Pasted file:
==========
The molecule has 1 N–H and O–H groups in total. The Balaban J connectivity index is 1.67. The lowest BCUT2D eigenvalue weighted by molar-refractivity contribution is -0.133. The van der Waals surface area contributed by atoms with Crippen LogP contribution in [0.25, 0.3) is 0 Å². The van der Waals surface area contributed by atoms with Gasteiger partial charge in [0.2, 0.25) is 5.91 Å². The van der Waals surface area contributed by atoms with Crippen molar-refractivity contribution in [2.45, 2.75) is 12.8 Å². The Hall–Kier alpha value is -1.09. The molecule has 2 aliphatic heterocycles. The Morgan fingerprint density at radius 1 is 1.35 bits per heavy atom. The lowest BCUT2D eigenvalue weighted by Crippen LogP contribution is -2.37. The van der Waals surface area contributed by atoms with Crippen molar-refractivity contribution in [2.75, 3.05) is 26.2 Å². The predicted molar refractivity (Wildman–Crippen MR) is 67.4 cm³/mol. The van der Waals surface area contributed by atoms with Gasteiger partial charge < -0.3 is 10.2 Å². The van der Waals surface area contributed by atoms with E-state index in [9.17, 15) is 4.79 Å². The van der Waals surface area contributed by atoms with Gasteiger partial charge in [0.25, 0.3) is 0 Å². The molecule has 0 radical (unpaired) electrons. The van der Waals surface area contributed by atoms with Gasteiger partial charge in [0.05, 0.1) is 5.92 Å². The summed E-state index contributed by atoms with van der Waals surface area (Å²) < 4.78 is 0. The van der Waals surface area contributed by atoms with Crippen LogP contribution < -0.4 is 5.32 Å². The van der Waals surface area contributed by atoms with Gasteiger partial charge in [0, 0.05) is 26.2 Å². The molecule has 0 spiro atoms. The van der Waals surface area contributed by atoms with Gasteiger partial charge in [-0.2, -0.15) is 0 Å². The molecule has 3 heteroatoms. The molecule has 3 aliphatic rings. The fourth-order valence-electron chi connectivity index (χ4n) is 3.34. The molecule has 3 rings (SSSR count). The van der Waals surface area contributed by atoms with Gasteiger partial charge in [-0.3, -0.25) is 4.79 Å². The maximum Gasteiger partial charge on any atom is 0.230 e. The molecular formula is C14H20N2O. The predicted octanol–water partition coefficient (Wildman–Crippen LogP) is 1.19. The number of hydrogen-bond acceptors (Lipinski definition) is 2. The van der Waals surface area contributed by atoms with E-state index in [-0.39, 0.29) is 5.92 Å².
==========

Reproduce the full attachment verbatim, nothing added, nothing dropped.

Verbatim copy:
The molecule has 1 N–H and O–H groups in total. The Balaban J connectivity index is 1.67. The lowest BCUT2D eigenvalue weighted by molar-refractivity contribution is -0.133. The van der Waals surface area contributed by atoms with Crippen LogP contribution in [0.25, 0.3) is 0 Å². The van der Waals surface area contributed by atoms with Gasteiger partial charge in [0.2, 0.25) is 5.91 Å². The van der Waals surface area contributed by atoms with Crippen molar-refractivity contribution in [2.45, 2.75) is 12.8 Å². The Hall–Kier alpha value is -1.09. The molecule has 2 aliphatic heterocycles. The Morgan fingerprint density at radius 1 is 1.35 bits per heavy atom. The lowest BCUT2D eigenvalue weighted by Crippen LogP contribution is -2.37. The van der Waals surface area contributed by atoms with Crippen molar-refractivity contribution in [2.75, 3.05) is 26.2 Å². The predicted molar refractivity (Wildman–Crippen MR) is 67.4 cm³/mol. The van der Waals surface area contributed by atoms with Gasteiger partial charge < -0.3 is 10.2 Å². The van der Waals surface area contributed by atoms with E-state index in [9.17, 15) is 4.79 Å². The van der Waals surface area contributed by atoms with Gasteiger partial charge in [0.25, 0.3) is 0 Å². The molecule has 0 radical (unpaired) electrons. The van der Waals surface area contributed by atoms with Gasteiger partial charge in [0.05, 0.1) is 5.92 Å². The summed E-state index contributed by atoms with van der Waals surface area (Å²) < 4.78 is 0. The van der Waals surface area contributed by atoms with Crippen LogP contribution < -0.4 is 5.32 Å². The van der Waals surface area contributed by atoms with Gasteiger partial charge in [0, 0.05) is 26.2 Å². The molecule has 0 spiro atoms. The van der Waals surface area contributed by atoms with Gasteiger partial charge in [-0.2, -0.15) is 0 Å². The molecule has 3 heteroatoms. The molecule has 3 aliphatic rings. The fourth-order valence-electron chi connectivity index (χ4n) is 3.34. The molecule has 3 rings (SSSR count). The van der Waals surface area contributed by atoms with Gasteiger partial charge in [-0.3, -0.25) is 4.79 Å². The maximum Gasteiger partial charge on any atom is 0.230 e. The molecular formula is C14H20N2O. The predicted octanol–water partition coefficient (Wildman–Crippen LogP) is 1.19. The number of hydrogen-bond acceptors (Lipinski definition) is 2. The van der Waals surface area contributed by atoms with E-state index in [-0.39, 0.29) is 5.92 Å².